Virtual Library of Newspaper Articles

Court set to weigh terms of Homolka's freedom

CTV news network,

Little more than a month before her scheduled release, Karla Homolka's future will be argued in a Quebec court Thursday.

Homolka is set to walk away from a Joliette, Que. prison within weeks, but a team of Ontario lawyers is seeking to ensure that she won't be free to reoffend when she does.

Under the direction of Ontario Attorney General Michael Bryant, they intend to present evidence that could lead Judge Jean Beaulieu to impose further restrictions on the notorious criminal.

The Crown lawyers have kept tight-lipped about exactly what the evidence is, however.

"I cannot comment on that right now," lead Ontario lawyer James Ramsay told reporters Wednesday.

It is expected the lawyers will invoke Section 810 of the Criminal Code to ensure authorities can keep tabs on Homolka when she is released from prison.

Under Sec. 810, a judge can restrict someone's movements and associations, and even impose curfews, if there are grounds to believe they are a threat to the public.

"It is about considering whether or not a person who is being released and completed her sentence, in fact, should have restrictions placed on her and should be monitored,'' Bryant said.

But, considering that conditions imposed under Sec. 810 will only remain in effect for one year, CTV News has learned Ontario lawyers will seek a number of conditions on her release, including:

* that she not associate with anyone with a criminal record
 * that she report to police twice a month
 * that she give police four days notice before travelling to Ontario, including a complete itinerary
 * that she not use any drugs or alcohol
 * that she stay away from parks, playgrounds and community centres

By next month, Homolka, 35, will have served her entire 12-year sentence for the manslaughter deaths of schoolgirls Kristen French and Leslie Mahaffy and her role in her sister Tammy's death.

The brutal nature of those crimes, however, and the so-called "deal with the devil" that saw Homolka get 12 years in exchange for testimony against her then-husband Paul Bernardo, has made her complete freedom an uneasy proposition.

Speaking out

Mary Smith, who spent five years in the same prison residence as Homolka, once considered her to be a best friend.

But now, recalling how Homolka used to talk about the death of her younger sister, Smith says she remains convinced the schoolgirl killer is still a danger.

"Karla has no remorse and it's sad," Smith told CTV. "She didn't think she did anything wrong ... She's very cold when she talks about her it's like nothing, it's like losing a pair of socks."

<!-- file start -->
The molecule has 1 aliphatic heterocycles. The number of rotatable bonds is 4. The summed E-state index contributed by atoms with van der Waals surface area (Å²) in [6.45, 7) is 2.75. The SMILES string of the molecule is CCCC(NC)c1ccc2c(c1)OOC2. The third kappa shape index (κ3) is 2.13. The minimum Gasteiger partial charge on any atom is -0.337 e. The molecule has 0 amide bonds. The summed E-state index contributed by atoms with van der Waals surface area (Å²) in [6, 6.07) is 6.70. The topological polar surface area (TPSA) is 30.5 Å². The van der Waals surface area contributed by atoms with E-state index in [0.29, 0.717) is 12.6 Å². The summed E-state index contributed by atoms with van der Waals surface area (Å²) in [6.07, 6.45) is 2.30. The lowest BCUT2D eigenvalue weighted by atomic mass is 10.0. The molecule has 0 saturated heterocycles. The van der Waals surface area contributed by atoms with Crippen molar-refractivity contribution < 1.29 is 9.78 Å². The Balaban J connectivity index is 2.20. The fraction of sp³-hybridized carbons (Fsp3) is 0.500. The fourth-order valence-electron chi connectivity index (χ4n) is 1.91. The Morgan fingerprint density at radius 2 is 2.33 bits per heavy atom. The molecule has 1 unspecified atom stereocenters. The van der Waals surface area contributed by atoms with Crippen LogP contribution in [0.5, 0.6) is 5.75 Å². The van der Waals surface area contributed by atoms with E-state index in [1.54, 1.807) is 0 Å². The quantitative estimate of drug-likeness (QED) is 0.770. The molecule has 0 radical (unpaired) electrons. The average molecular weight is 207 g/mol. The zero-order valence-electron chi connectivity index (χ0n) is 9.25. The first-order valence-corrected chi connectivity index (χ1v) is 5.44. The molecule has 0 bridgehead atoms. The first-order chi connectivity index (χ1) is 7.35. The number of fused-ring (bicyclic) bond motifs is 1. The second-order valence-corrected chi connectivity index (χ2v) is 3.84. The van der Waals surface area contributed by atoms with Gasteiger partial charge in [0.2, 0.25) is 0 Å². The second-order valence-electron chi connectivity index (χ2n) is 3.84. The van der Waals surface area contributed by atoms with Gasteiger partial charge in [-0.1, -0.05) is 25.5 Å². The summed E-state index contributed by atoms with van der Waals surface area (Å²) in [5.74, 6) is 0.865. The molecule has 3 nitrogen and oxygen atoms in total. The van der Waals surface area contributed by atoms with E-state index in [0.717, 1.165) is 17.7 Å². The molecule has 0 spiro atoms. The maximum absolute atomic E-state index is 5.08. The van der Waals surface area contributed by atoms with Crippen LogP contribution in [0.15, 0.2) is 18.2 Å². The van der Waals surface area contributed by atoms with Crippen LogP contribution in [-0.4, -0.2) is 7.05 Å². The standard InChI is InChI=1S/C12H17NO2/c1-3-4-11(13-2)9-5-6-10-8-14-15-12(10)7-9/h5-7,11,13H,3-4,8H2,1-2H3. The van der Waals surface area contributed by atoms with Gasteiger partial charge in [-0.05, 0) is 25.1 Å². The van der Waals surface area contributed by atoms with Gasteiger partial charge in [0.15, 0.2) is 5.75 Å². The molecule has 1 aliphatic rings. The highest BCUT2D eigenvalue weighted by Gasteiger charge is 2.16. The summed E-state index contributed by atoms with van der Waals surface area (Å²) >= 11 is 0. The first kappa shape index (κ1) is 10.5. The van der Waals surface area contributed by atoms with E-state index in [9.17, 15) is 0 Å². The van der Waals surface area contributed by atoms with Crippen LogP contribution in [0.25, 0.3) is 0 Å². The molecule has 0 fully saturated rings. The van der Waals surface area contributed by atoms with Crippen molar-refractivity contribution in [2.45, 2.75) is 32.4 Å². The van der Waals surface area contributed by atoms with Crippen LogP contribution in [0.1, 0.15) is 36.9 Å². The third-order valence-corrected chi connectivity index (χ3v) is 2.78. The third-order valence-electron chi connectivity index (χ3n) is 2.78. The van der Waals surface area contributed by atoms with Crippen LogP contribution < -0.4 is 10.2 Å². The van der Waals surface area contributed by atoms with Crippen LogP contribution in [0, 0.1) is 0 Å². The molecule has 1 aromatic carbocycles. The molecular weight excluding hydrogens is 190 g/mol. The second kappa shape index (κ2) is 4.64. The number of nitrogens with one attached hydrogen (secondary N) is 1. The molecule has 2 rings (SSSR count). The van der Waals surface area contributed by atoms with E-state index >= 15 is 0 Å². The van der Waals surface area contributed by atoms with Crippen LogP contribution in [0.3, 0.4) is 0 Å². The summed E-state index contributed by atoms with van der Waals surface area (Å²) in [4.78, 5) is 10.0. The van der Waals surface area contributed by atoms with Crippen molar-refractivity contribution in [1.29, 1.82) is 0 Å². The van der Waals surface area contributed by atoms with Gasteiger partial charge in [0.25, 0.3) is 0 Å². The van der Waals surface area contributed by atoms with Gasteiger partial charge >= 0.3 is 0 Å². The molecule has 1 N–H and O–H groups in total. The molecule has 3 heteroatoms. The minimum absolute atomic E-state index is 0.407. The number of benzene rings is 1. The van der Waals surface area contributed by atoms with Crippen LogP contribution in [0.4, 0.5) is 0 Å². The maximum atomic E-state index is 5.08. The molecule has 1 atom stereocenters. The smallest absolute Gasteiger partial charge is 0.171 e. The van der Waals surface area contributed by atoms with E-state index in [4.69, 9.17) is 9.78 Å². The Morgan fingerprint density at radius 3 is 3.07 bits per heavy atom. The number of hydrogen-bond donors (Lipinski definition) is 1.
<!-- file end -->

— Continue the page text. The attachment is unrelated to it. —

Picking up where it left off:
Smith's view is not shared by Homolka's psychiatrist, who told a Montreal newspaper the public is under no threat whatsoever.

But one of the jurors from the Paul Bernardo trial still wishes lawmakers could do more than just restrict Homolka or temporarily keep her in custody.

"I wish she was locked up forever but that's not a possibility," Tina Daenzer told CTV News.

Years after observing Homolka on the stand, Daenzer is haunted by memories of the slain schoolgirls. Especially by the horrifying images of their rape and torture that police found hidden in Homolka and Bernardo's home -- only after the Crown had struck its plea agreement.

"I think about their moms, those girls, I think about the life they never had and how their moms never got a chance to see them grow up, graduate and get married. I get angry that so much attention is focused on Karla."

In fact, interest in the day's proceedings is so great that two overflow rooms have been set up at the court to accommodate the curious.

Tim Danson, the lawyer for the victims, will be among those keeping a close eye on the unfolding events.

"Obviously, speaking for the family and on behalf of Jane Doe, we're very concerned that Karla Homolka represents a very serious threat to public safety. This is a very serious application. We have some concerns that it's happening in Quebec or any other province in Canada other than Ontario," Danson said.

"I think when this is all done the families may be seeking consultation with the federal officials to amend the Criminal Code because it is our view that 810 applications should be taking place in the venue where the crime took place and where there's the knowledge of what took place."

Meanwhile, Homolka's father said none of her family members will be waiting to greet her when she emerges from prison.

Karel Homolka said he's not quite ready to rebuild his relationship with his eldest daughter.

"Someday, I guess," the senior Homolka told The Canadian Press from his home in St. Catharines, Ont.

With reports from CTV News and The Canadian Press

Copyright 2002-2006 Bell Globemedia Inc.